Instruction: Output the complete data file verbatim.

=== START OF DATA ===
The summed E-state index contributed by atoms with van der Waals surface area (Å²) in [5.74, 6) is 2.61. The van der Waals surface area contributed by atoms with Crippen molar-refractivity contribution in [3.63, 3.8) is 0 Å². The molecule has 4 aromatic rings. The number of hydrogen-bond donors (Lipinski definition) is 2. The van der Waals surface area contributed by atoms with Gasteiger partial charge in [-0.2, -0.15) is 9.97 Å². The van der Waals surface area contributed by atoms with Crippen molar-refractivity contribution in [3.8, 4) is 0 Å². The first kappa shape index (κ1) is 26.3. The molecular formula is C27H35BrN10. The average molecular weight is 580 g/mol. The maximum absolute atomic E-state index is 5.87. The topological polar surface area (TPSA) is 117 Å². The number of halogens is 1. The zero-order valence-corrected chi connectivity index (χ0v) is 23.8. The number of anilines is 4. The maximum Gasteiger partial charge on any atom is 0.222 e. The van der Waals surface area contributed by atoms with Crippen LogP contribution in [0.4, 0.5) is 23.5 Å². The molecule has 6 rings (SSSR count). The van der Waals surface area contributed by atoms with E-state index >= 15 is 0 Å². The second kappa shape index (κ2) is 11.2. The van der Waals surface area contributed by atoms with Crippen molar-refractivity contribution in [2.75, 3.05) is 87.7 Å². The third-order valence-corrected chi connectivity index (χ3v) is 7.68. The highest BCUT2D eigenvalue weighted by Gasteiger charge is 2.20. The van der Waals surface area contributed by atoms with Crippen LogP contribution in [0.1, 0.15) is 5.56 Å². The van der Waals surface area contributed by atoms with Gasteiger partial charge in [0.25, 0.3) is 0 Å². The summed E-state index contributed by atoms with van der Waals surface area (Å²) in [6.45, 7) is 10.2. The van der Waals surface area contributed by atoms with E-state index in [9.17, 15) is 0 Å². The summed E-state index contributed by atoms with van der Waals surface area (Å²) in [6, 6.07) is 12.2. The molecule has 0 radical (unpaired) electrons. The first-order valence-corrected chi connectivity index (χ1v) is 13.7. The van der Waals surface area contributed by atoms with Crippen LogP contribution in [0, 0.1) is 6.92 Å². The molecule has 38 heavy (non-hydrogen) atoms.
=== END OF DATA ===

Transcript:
The summed E-state index contributed by atoms with van der Waals surface area (Å²) in [5.74, 6) is 2.61. The van der Waals surface area contributed by atoms with Crippen molar-refractivity contribution in [3.63, 3.8) is 0 Å². The molecule has 4 aromatic rings. The number of hydrogen-bond donors (Lipinski definition) is 2. The van der Waals surface area contributed by atoms with Gasteiger partial charge in [-0.2, -0.15) is 9.97 Å². The van der Waals surface area contributed by atoms with Crippen molar-refractivity contribution in [3.8, 4) is 0 Å². The first kappa shape index (κ1) is 26.3. The molecular formula is C27H35BrN10. The average molecular weight is 580 g/mol. The maximum absolute atomic E-state index is 5.87. The topological polar surface area (TPSA) is 117 Å². The number of halogens is 1. The zero-order valence-corrected chi connectivity index (χ0v) is 23.8. The number of anilines is 4. The maximum Gasteiger partial charge on any atom is 0.222 e. The van der Waals surface area contributed by atoms with Crippen LogP contribution in [0.4, 0.5) is 23.5 Å². The molecule has 6 rings (SSSR count). The van der Waals surface area contributed by atoms with E-state index >= 15 is 0 Å². The second kappa shape index (κ2) is 11.2. The van der Waals surface area contributed by atoms with Crippen molar-refractivity contribution in [2.75, 3.05) is 87.7 Å². The third-order valence-corrected chi connectivity index (χ3v) is 7.68. The highest BCUT2D eigenvalue weighted by Gasteiger charge is 2.20. The van der Waals surface area contributed by atoms with Crippen LogP contribution in [0.1, 0.15) is 5.56 Å². The van der Waals surface area contributed by atoms with Gasteiger partial charge in [0.25, 0.3) is 0 Å². The summed E-state index contributed by atoms with van der Waals surface area (Å²) in [6.45, 7) is 10.2. The van der Waals surface area contributed by atoms with E-state index in [9.17, 15) is 0 Å². The summed E-state index contributed by atoms with van der Waals surface area (Å²) in [6, 6.07) is 12.2. The molecule has 0 radical (unpaired) electrons. The first-order valence-corrected chi connectivity index (χ1v) is 13.7. The van der Waals surface area contributed by atoms with Crippen LogP contribution in [0, 0.1) is 6.92 Å². The molecule has 38 heavy (non-hydrogen) atoms.